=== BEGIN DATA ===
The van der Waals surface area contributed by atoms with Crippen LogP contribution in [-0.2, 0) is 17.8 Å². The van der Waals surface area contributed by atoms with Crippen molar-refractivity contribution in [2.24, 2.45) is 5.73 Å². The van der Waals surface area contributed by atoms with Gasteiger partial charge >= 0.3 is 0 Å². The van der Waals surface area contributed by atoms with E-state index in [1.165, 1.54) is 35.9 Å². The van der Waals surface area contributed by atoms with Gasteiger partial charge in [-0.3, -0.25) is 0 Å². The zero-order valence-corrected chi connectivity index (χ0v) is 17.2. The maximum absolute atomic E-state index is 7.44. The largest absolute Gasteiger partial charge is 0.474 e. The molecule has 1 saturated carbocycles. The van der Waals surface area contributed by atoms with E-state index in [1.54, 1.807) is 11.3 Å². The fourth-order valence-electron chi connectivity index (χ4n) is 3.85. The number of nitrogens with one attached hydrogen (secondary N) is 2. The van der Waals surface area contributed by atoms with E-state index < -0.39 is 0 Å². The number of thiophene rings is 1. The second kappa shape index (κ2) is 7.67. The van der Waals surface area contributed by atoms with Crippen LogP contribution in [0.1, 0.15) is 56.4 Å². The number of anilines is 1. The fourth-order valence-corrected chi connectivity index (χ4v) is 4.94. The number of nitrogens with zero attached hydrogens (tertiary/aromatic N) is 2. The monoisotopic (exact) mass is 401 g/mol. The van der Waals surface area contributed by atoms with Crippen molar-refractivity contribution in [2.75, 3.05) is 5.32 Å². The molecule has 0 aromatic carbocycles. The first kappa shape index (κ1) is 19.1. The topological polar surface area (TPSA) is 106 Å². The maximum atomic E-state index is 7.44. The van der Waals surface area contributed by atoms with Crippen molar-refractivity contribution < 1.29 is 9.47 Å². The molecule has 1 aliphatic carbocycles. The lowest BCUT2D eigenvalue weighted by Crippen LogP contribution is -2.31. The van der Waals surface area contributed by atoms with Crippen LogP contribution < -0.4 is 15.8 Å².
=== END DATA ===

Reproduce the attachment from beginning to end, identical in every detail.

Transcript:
The van der Waals surface area contributed by atoms with Crippen LogP contribution in [-0.2, 0) is 17.8 Å². The van der Waals surface area contributed by atoms with Crippen molar-refractivity contribution in [2.24, 2.45) is 5.73 Å². The van der Waals surface area contributed by atoms with Gasteiger partial charge >= 0.3 is 0 Å². The van der Waals surface area contributed by atoms with E-state index in [1.165, 1.54) is 35.9 Å². The van der Waals surface area contributed by atoms with Gasteiger partial charge in [-0.3, -0.25) is 0 Å². The zero-order valence-corrected chi connectivity index (χ0v) is 17.2. The maximum absolute atomic E-state index is 7.44. The largest absolute Gasteiger partial charge is 0.474 e. The molecule has 1 saturated carbocycles. The van der Waals surface area contributed by atoms with E-state index in [1.54, 1.807) is 11.3 Å². The fourth-order valence-electron chi connectivity index (χ4n) is 3.85. The number of nitrogens with one attached hydrogen (secondary N) is 2. The van der Waals surface area contributed by atoms with E-state index < -0.39 is 0 Å². The number of thiophene rings is 1. The second kappa shape index (κ2) is 7.67. The van der Waals surface area contributed by atoms with Crippen LogP contribution in [0.1, 0.15) is 56.4 Å². The number of anilines is 1. The fourth-order valence-corrected chi connectivity index (χ4v) is 4.94. The number of nitrogens with zero attached hydrogens (tertiary/aromatic N) is 2. The monoisotopic (exact) mass is 401 g/mol. The van der Waals surface area contributed by atoms with Crippen molar-refractivity contribution in [2.75, 3.05) is 5.32 Å². The molecule has 0 aromatic carbocycles. The first kappa shape index (κ1) is 19.1. The topological polar surface area (TPSA) is 106 Å². The maximum atomic E-state index is 7.44. The van der Waals surface area contributed by atoms with Crippen molar-refractivity contribution < 1.29 is 9.47 Å². The molecule has 1 aliphatic carbocycles. The lowest BCUT2D eigenvalue weighted by Crippen LogP contribution is -2.31. The van der Waals surface area contributed by atoms with Crippen LogP contribution < -0.4 is 15.8 Å².